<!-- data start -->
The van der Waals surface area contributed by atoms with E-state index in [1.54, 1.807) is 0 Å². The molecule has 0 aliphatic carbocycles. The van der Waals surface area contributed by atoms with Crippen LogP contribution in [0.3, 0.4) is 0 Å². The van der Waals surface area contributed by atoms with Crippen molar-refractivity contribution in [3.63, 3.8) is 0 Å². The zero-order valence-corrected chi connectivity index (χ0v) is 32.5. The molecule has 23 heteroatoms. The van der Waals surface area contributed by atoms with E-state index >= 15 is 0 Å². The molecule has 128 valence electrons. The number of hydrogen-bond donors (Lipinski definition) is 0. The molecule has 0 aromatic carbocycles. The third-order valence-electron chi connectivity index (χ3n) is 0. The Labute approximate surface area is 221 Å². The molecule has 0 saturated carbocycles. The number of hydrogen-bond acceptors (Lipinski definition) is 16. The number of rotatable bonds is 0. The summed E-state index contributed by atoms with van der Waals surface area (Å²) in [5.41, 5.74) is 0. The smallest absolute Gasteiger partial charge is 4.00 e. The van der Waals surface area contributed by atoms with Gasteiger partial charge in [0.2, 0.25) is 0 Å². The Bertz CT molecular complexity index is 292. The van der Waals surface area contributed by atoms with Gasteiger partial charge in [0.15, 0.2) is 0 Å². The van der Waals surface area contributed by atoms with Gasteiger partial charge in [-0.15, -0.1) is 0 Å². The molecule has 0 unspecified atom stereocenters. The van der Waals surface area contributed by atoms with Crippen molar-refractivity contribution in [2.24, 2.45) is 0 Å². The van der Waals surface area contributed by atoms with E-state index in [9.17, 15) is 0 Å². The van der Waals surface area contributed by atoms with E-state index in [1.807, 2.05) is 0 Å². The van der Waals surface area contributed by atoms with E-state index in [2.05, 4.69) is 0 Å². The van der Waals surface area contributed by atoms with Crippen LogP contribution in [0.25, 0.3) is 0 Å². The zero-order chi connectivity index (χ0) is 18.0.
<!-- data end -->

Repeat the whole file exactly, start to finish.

The van der Waals surface area contributed by atoms with E-state index in [1.54, 1.807) is 0 Å². The molecule has 0 aliphatic carbocycles. The van der Waals surface area contributed by atoms with Crippen LogP contribution in [0.3, 0.4) is 0 Å². The van der Waals surface area contributed by atoms with Crippen molar-refractivity contribution in [3.63, 3.8) is 0 Å². The zero-order valence-corrected chi connectivity index (χ0v) is 32.5. The molecule has 23 heteroatoms. The van der Waals surface area contributed by atoms with E-state index >= 15 is 0 Å². The molecule has 128 valence electrons. The number of hydrogen-bond donors (Lipinski definition) is 0. The molecule has 0 aromatic carbocycles. The third-order valence-electron chi connectivity index (χ3n) is 0. The Labute approximate surface area is 221 Å². The molecule has 0 saturated carbocycles. The number of hydrogen-bond acceptors (Lipinski definition) is 16. The number of rotatable bonds is 0. The summed E-state index contributed by atoms with van der Waals surface area (Å²) in [5.41, 5.74) is 0. The smallest absolute Gasteiger partial charge is 4.00 e. The van der Waals surface area contributed by atoms with Gasteiger partial charge in [0.2, 0.25) is 0 Å². The Bertz CT molecular complexity index is 292. The van der Waals surface area contributed by atoms with Gasteiger partial charge in [0.15, 0.2) is 0 Å². The van der Waals surface area contributed by atoms with Gasteiger partial charge in [-0.15, -0.1) is 0 Å². The molecule has 0 unspecified atom stereocenters. The van der Waals surface area contributed by atoms with Crippen molar-refractivity contribution in [2.24, 2.45) is 0 Å². The van der Waals surface area contributed by atoms with E-state index in [9.17, 15) is 0 Å². The van der Waals surface area contributed by atoms with E-state index in [1.807, 2.05) is 0 Å². The van der Waals surface area contributed by atoms with E-state index in [2.05, 4.69) is 0 Å². The van der Waals surface area contributed by atoms with Crippen LogP contribution in [0.25, 0.3) is 0 Å². The zero-order chi connectivity index (χ0) is 18.0.